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Humanism and Clericism of the 16th century

Uploaded by tabs27 on Nov 28, 1999

The two paintings, The conversion of St. Paul by Caravaggio, and lady writing a letter with her maid by Vermeer, reflect the religious conflict between the Protestant and catholic cultures of 16th century Europe. Before we take a look at why they reflect the religious dispute, first we must know some background on what caused it. Humanism and Clericism. During the renaissance humanism stood for the intellectual attitudes of the ancient world paired with the wide acceptance of the existence of God. Humanists were interested in aesthetics, saw the usefulness of historic knowledge, and were convinced that man's main duty in life, was to enjoy his life soberly and to be active in his community. It was believed that those who studied the past would be able to lead better, more responsible lives. On the contrary, there is something called Clericism, where people believed G-d reigned supreme to all and that humanism remained useless because the mer man was worth so little. The statue of David best describes the ongoing influence of Protestant and catholic controversy on the visual arts. Michaelangelo uses David, a character from the Old Testament as his subject matter. The story goes that David, a mer man throws a stone with a slingshot at the mighty giant Goliath and kills him. (Your basic good vs. Evil.) Michaelangelo uses Clericism in this piece by incorporating a story from the bible, and on the other hand also incorporates his humanism influence into the work of art by placing himself as the character David; Giving us the impression that even the mer man can overcome his problems with knowledge of how to defeat them, instead of continually relying on the almighty to solve your problems for you. David shows the 2 conflicting views in a magnificent statue form. Another Magnificent piece of artwork is Leonardo's sketch of a man within a circle. Vitruvius adding a quote to the piece later on, "man in his perfect proportions, is the center of all things", suggests that this piece was influenced by humanism. We say this because the piece portrays a mere man as the center instead of what the catholics may haved placed, that which god would be in the center of the circle. Catholics, Priests, and church officials alike would not approve of this irrational idea and the sketch itself. A christian priest & scholar, Martin Luther, was a man...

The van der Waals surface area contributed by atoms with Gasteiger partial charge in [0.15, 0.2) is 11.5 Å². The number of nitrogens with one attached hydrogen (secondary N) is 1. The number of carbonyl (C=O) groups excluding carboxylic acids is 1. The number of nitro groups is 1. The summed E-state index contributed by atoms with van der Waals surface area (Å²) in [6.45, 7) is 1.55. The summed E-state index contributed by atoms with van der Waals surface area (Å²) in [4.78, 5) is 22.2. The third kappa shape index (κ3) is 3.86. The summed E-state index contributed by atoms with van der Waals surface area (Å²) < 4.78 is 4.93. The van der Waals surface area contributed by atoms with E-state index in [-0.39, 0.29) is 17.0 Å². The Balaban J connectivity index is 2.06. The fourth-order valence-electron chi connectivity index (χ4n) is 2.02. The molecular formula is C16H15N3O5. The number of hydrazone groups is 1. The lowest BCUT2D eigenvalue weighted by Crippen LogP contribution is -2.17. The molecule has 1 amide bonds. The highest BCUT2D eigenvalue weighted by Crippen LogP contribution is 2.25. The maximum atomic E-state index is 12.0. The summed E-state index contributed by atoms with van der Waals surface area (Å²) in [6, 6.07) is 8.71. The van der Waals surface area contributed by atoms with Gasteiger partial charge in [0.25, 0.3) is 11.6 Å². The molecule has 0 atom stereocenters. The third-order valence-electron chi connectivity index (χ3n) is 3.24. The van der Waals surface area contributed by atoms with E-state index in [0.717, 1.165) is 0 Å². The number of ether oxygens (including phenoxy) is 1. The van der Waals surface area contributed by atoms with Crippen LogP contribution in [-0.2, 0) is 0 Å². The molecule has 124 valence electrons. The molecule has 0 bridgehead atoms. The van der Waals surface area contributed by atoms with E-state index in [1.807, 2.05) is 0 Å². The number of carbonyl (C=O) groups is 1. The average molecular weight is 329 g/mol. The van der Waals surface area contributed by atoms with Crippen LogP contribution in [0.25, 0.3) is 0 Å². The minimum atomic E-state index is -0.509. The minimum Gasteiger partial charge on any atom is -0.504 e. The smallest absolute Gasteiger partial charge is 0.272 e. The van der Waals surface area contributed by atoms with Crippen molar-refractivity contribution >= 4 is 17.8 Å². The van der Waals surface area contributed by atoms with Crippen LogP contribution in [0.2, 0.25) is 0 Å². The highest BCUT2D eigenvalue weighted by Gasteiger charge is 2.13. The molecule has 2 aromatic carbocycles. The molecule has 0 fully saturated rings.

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Uploaded by:   tabs27

Date:   11/28/1999

Category:   History

Length:   6 pages (1,292 words)

Views:   1500

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